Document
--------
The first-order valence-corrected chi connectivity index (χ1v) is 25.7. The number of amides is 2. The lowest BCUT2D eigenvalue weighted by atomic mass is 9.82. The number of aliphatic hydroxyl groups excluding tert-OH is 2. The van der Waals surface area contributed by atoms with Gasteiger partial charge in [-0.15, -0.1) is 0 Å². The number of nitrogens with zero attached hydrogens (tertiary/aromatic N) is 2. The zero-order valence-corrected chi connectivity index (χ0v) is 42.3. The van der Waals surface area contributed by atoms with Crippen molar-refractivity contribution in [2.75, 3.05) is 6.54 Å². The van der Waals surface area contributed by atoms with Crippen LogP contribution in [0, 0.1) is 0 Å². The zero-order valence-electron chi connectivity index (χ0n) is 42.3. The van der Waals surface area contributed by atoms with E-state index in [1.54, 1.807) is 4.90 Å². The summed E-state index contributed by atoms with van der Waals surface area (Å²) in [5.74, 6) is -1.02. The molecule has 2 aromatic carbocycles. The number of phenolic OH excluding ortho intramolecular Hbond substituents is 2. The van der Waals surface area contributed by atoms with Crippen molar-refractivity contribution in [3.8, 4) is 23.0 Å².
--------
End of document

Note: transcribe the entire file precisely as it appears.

The first-order valence-corrected chi connectivity index (χ1v) is 25.7. The number of amides is 2. The lowest BCUT2D eigenvalue weighted by atomic mass is 9.82. The number of aliphatic hydroxyl groups excluding tert-OH is 2. The van der Waals surface area contributed by atoms with Gasteiger partial charge in [-0.15, -0.1) is 0 Å². The number of nitrogens with zero attached hydrogens (tertiary/aromatic N) is 2. The zero-order valence-corrected chi connectivity index (χ0v) is 42.3. The van der Waals surface area contributed by atoms with Crippen molar-refractivity contribution in [2.75, 3.05) is 6.54 Å². The van der Waals surface area contributed by atoms with Crippen LogP contribution in [0, 0.1) is 0 Å². The zero-order valence-electron chi connectivity index (χ0n) is 42.3. The van der Waals surface area contributed by atoms with E-state index in [1.54, 1.807) is 4.90 Å². The summed E-state index contributed by atoms with van der Waals surface area (Å²) in [5.74, 6) is -1.02. The molecule has 2 aromatic carbocycles. The number of phenolic OH excluding ortho intramolecular Hbond substituents is 2. The van der Waals surface area contributed by atoms with Crippen molar-refractivity contribution in [3.8, 4) is 23.0 Å².